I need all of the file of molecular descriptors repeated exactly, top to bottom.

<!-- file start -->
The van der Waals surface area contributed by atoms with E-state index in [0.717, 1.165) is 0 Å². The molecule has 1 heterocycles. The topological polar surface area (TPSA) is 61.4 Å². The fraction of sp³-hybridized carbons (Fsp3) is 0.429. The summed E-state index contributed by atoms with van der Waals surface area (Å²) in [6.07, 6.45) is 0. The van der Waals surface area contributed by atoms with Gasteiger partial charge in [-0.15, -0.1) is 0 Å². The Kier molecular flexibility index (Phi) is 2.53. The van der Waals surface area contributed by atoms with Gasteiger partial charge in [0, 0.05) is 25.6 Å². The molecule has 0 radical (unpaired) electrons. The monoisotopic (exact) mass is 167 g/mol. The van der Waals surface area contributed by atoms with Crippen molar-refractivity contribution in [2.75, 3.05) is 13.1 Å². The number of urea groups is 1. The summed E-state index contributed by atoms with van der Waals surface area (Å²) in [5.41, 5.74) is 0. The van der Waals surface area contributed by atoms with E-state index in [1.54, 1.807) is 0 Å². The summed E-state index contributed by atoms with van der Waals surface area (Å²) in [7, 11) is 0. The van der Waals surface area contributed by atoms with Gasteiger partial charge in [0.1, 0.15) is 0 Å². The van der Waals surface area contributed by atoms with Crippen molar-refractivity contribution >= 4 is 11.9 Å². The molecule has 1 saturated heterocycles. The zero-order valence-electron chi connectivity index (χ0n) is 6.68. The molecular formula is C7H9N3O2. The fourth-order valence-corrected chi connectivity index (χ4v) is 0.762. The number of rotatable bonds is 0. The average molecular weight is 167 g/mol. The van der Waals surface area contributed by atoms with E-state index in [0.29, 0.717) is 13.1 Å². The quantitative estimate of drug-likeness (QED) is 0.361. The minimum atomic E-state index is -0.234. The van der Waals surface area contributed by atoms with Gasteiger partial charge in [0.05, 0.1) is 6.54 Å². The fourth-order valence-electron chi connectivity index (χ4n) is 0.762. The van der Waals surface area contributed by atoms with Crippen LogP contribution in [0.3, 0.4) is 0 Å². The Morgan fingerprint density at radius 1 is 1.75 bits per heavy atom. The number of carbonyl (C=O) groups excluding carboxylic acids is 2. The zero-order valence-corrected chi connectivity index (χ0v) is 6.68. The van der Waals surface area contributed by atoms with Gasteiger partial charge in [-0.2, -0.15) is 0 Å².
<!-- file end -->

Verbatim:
The van der Waals surface area contributed by atoms with E-state index in [0.717, 1.165) is 0 Å². The molecule has 1 heterocycles. The topological polar surface area (TPSA) is 61.4 Å². The fraction of sp³-hybridized carbons (Fsp3) is 0.429. The summed E-state index contributed by atoms with van der Waals surface area (Å²) in [6.07, 6.45) is 0. The van der Waals surface area contributed by atoms with Gasteiger partial charge in [-0.15, -0.1) is 0 Å². The Kier molecular flexibility index (Phi) is 2.53. The van der Waals surface area contributed by atoms with Gasteiger partial charge in [0, 0.05) is 25.6 Å². The molecule has 0 radical (unpaired) electrons. The monoisotopic (exact) mass is 167 g/mol. The van der Waals surface area contributed by atoms with Crippen molar-refractivity contribution in [2.75, 3.05) is 13.1 Å². The number of urea groups is 1. The summed E-state index contributed by atoms with van der Waals surface area (Å²) in [5.41, 5.74) is 0. The van der Waals surface area contributed by atoms with E-state index in [1.54, 1.807) is 0 Å². The summed E-state index contributed by atoms with van der Waals surface area (Å²) in [7, 11) is 0. The van der Waals surface area contributed by atoms with Gasteiger partial charge in [0.1, 0.15) is 0 Å². The van der Waals surface area contributed by atoms with Crippen molar-refractivity contribution >= 4 is 11.9 Å². The molecule has 1 saturated heterocycles. The zero-order valence-electron chi connectivity index (χ0n) is 6.68. The molecular formula is C7H9N3O2. The fourth-order valence-corrected chi connectivity index (χ4v) is 0.762. The number of rotatable bonds is 0. The average molecular weight is 167 g/mol. The van der Waals surface area contributed by atoms with E-state index in [0.29, 0.717) is 13.1 Å². The quantitative estimate of drug-likeness (QED) is 0.361. The minimum atomic E-state index is -0.234. The van der Waals surface area contributed by atoms with Gasteiger partial charge in [0.05, 0.1) is 6.54 Å². The fourth-order valence-electron chi connectivity index (χ4n) is 0.762. The van der Waals surface area contributed by atoms with Crippen LogP contribution in [0.3, 0.4) is 0 Å². The Morgan fingerprint density at radius 1 is 1.75 bits per heavy atom. The number of carbonyl (C=O) groups excluding carboxylic acids is 2. The zero-order valence-corrected chi connectivity index (χ0v) is 6.68. The van der Waals surface area contributed by atoms with Gasteiger partial charge in [-0.2, -0.15) is 0 Å².